A shot of pure cinematic joy from Tangerine director Sean Baker – and a big highlight of the 2017 Cannes Film Festival.
In the hair-raising opening scene of Sean Baker’s extraordinary neo-realist fable, The Florida Project, three overstimulated toddlers Moonee (Brooklynn Prince) Scooty (Christopher Rivera) and Dicky (Aiden Malik) dash with arms flailing from The Magic Kingdom to Future Land. Though they are nestled deep in Disney country, their situation is far from enchanting, as these venues are in fact opportunist motel blocks named to lure holidaying saps into their grimy net. Hard cut to Kool and the Gang’s ‘Celebration’ for the opening credits, and we’re all set to go.
Even though the world of this film consists of outstretched carparks, giant dumpsters, novelty fast food concessions and scads of overgrown scrubland, Baker constantly assures that there is always a dash of fairy dust in the air if you know where to look for it. He carries over the raucous spirit of his pervious iPhone opus, Tangerine, and then boldly notches things up a level for this new one. It feels like his most epic and profoundly affecting film to date. And it’s not that it looks expensive or that the story is broader in scope than usual. More that it offers a trenchant and compassionate political statement about the condition of working class America without once resorting to bald point making or cliché.
Bria Vinaite is a major new discovery as tatted-up single mom Halley, a woman-on-the-verge who suppresses all fear and takes care of business when she has to in order to raise her wisecracking lil’ terror, Moonee. She charges towards life and doesn’t care about what others think of her, even though she doesn’t really abide by any traditional standards of motherhood. The film is about how this duo are able to keep their head bobbing above the poverty line, but it’s also about how Halley allows her daughter to exist in a world of make-believe, knowing that the crushing reality of their circumstances might sap away her infectious joie de vivre. That sense of unalloyed freedom might be the one thing keeping the tiny firecracker aflame.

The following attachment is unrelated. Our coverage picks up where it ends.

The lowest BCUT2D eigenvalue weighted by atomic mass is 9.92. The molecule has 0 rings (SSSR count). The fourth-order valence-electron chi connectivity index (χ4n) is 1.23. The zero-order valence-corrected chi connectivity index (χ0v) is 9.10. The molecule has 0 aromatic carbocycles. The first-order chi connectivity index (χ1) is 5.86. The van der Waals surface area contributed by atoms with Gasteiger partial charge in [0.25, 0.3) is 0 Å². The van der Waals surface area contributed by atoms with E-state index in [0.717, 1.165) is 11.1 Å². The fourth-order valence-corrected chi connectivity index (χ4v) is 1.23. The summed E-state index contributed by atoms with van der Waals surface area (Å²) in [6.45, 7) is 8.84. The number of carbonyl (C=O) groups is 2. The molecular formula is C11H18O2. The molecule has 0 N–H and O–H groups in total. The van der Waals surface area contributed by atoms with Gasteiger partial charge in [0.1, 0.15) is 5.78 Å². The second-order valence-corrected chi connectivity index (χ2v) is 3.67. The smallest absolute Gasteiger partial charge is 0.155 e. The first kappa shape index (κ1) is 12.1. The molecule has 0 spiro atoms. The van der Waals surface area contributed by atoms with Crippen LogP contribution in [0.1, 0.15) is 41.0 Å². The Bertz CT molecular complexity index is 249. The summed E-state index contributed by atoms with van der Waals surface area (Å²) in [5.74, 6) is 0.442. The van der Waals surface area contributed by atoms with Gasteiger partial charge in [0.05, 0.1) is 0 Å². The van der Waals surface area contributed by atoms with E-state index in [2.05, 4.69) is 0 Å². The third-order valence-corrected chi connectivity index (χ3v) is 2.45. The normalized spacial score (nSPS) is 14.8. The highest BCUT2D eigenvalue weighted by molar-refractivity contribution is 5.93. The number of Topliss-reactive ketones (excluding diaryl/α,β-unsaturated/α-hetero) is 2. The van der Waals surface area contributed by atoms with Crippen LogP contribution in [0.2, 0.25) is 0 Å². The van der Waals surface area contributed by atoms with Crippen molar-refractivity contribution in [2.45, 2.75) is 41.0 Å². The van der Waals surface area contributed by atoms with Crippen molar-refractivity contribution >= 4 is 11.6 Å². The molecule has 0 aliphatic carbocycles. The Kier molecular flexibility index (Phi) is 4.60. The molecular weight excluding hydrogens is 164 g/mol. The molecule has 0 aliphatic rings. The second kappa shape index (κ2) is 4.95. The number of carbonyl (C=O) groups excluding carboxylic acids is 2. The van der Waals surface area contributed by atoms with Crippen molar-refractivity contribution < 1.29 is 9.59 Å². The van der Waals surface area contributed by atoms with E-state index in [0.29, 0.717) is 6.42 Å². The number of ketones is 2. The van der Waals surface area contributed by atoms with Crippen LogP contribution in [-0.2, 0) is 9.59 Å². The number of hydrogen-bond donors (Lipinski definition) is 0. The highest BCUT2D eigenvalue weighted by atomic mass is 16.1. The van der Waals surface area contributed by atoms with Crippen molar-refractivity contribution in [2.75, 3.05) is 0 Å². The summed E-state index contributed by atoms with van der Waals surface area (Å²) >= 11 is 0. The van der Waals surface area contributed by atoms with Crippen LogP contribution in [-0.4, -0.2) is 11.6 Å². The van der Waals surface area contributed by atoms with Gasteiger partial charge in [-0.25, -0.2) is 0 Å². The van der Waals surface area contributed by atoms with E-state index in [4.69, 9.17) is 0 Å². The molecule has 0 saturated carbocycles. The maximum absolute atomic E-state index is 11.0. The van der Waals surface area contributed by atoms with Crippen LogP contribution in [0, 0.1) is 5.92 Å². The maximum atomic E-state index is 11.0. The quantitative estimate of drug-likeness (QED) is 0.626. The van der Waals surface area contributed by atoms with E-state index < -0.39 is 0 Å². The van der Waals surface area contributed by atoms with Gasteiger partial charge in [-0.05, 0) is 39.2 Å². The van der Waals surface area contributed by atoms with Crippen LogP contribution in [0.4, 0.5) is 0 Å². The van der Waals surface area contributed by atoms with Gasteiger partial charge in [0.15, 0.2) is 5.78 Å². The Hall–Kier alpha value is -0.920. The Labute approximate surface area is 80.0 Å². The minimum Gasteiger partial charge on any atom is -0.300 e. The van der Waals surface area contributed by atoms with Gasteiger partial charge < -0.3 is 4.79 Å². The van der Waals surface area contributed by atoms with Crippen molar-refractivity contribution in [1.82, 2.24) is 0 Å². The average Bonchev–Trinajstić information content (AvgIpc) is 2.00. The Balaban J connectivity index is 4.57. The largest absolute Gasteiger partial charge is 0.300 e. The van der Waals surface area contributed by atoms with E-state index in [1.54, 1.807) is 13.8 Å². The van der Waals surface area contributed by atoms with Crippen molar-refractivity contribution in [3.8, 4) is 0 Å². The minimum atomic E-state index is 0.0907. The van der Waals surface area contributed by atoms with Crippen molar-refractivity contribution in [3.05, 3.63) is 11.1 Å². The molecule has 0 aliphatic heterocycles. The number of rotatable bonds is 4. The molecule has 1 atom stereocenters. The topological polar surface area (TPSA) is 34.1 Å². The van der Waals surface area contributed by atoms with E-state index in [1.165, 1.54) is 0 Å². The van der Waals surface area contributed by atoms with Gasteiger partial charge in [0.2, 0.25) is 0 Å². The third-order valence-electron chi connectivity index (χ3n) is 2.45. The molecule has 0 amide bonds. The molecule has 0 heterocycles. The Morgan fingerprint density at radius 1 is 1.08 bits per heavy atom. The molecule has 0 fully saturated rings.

Then, playing the wise old sage who tries to keep crazy Halley under his wing (and out of jail), is a magnificent Willem Dafoe as doormat motel manager Bobby, a harried man who is just about able to keep his rowdy tenants in check. And that is pretty much that. The film follows the kids on their daily adventures to surrounding lots and allows us to giggle at their monkeyshines. It’s a celebration of innocence and energy, but it also never once makes out the Magic Kingdom to be an off-ramp hellhole full of life’s unfortunate dregs. This film pulses with empathy – Baker loves these places, and for more than reasons of high kitsch.
Laughter and sadness co-mingle until a euphoric finale scene sends the story into the realms of pure candy-coated fantasy. It’s a breathtaking vision of fighting spirit and how the modern American underclass take any action available (legal or otherwise) for the purposes of self-betterment. Cinematographer Alex Zabe bathes the landscape in misty peach hues and laces it with never-ending rainbows. And what more is there to say? You must see this beautiful, vibrant, heartfelt and hilarious movie as soon as you damn well can, bi-yatch.
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